The building was purchased in January 2006 by the American firm Ashkenazy Acquisitions of New York. Ashkenazy has a track record of purchasing and improving properties with marquee value, and the Forum certainly fit into their mix. The building closed for an approximate purchase price of $45 million Canadian.

Andre Jude is vice president and general manager of the Pepsi Forum and was affiliated with Canderel when they initially took over. “Our company got involved in 1995 once we got three tenants on board—AMC, Showmax and Rainforest Café,” says Jude. “The project was announced publicly in late 1996, but then got suspended until late 1998.”

So what happened? Jude explains, “Brian DePalma was in town producing his film Snake Eyes and approached the city to do his film completely in our city and use the Forum as part of it. It wasn’t until the end of 1998 before we could begin the reconstruction in earnest.”

Sadly, much of the memorabilia and collectibles were stripped from the building or just disappeared during the filming. “The Canadiens held a seat sale to raise funds for charities and other purposes, and that was very well received, but within many circles there is controversy as to how the entire memorabilia issue was handled,” says Jude. “A lot of that wasn’t taken under control and just ended up with scavengers or collectors.”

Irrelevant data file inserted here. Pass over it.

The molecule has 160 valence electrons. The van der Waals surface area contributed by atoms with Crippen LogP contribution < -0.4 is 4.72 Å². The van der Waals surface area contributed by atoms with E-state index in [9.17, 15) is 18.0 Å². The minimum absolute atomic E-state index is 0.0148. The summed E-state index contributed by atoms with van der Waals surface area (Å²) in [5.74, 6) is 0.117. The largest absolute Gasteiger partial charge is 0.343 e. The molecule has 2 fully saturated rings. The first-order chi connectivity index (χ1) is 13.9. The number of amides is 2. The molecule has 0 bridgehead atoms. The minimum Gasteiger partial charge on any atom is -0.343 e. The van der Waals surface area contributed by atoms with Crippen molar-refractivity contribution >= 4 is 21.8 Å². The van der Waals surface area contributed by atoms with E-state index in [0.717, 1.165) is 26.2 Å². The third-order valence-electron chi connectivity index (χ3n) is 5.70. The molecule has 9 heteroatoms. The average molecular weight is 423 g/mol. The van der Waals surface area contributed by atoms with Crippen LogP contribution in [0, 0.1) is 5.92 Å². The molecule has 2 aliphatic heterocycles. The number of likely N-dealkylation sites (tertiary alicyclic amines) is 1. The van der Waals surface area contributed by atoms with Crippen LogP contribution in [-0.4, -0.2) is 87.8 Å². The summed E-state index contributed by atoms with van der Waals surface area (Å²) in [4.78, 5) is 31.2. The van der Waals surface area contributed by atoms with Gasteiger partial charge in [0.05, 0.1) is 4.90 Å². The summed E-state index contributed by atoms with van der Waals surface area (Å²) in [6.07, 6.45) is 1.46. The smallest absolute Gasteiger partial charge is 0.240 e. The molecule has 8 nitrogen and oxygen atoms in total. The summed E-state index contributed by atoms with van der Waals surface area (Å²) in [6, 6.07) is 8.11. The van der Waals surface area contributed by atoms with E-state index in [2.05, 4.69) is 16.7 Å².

Incredibly, even the Forum’s scoreboard was destroyed after the demolition crew accidentally cut the cables and then allowed it to drop to the floor and crash to pieces. It was cut apart and scrapped.

Like Buffalo’s Aud, the Forum had asbestos abatement issues, but not a mold problem. “We spent several million dollars removing asbestos, then basically gutted the entire interior and even created a basement out of the permafrost base of the building,” Jude says. “We had to build exterior trusses to support the walls of the structure and those braces are now part of the building’s design.”

Jude admits that the project encountered significant cost overruns. “The total cost to refurbish the building was north of $100 million [Canadian]. Everything that could possibly go wrong did. When we finally opened in 2001, it was in the teeth of a recession. And keep in mind that this was almost an entirely privately funded project, free of government subsidies or support.”

Here in Buffalo, many citizens have a strong emotional attachment and vivid memories of their experiences at the Aud. “I can certainly relate to that,” Jude says. “But here in Montreal it is that much more. The Montreal Forum was not just a sports arena. The Beatles’ first indoor concert happened here; Duke Ellington played here; when [Canadiens great] Howie Morenz died his funeral took place at center ice. The historic ‘Yvette Rally’ took place in 1980 right here in the Forum. Until that time, the Quebec Separatists were on the verge of breaking up the country. That event turned the tide for the Federalists, and one can say that Canada was held together because of what took place in this building.”